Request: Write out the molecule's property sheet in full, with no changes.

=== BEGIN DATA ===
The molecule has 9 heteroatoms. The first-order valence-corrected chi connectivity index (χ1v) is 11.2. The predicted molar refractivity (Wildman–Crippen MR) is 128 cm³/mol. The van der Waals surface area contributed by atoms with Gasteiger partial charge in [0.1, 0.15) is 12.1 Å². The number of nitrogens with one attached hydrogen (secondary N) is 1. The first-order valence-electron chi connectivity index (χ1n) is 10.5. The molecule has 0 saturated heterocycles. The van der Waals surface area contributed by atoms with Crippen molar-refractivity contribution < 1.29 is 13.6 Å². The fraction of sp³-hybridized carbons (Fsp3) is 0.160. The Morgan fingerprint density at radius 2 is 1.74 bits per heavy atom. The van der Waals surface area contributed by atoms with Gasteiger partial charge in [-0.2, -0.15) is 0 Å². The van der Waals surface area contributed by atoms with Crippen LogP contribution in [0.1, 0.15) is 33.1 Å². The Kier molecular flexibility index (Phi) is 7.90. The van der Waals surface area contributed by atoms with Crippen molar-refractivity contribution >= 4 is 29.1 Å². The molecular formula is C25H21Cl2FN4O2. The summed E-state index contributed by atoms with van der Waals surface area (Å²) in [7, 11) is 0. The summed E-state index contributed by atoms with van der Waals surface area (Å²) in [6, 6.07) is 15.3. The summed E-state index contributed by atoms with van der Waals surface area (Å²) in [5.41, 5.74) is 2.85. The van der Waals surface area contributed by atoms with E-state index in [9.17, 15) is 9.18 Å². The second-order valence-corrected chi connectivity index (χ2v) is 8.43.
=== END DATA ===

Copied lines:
The molecule has 9 heteroatoms. The first-order valence-corrected chi connectivity index (χ1v) is 11.2. The predicted molar refractivity (Wildman–Crippen MR) is 128 cm³/mol. The van der Waals surface area contributed by atoms with Gasteiger partial charge in [0.1, 0.15) is 12.1 Å². The number of nitrogens with one attached hydrogen (secondary N) is 1. The first-order valence-electron chi connectivity index (χ1n) is 10.5. The molecule has 0 saturated heterocycles. The van der Waals surface area contributed by atoms with Crippen molar-refractivity contribution < 1.29 is 13.6 Å². The fraction of sp³-hybridized carbons (Fsp3) is 0.160. The Morgan fingerprint density at radius 2 is 1.74 bits per heavy atom. The van der Waals surface area contributed by atoms with Gasteiger partial charge in [-0.2, -0.15) is 0 Å². The van der Waals surface area contributed by atoms with Crippen LogP contribution in [0.1, 0.15) is 33.1 Å². The Kier molecular flexibility index (Phi) is 7.90. The van der Waals surface area contributed by atoms with Crippen molar-refractivity contribution >= 4 is 29.1 Å². The molecular formula is C25H21Cl2FN4O2. The summed E-state index contributed by atoms with van der Waals surface area (Å²) in [7, 11) is 0. The summed E-state index contributed by atoms with van der Waals surface area (Å²) in [6, 6.07) is 15.3. The summed E-state index contributed by atoms with van der Waals surface area (Å²) in [5.41, 5.74) is 2.85. The van der Waals surface area contributed by atoms with E-state index in [9.17, 15) is 9.18 Å². The second-order valence-corrected chi connectivity index (χ2v) is 8.43.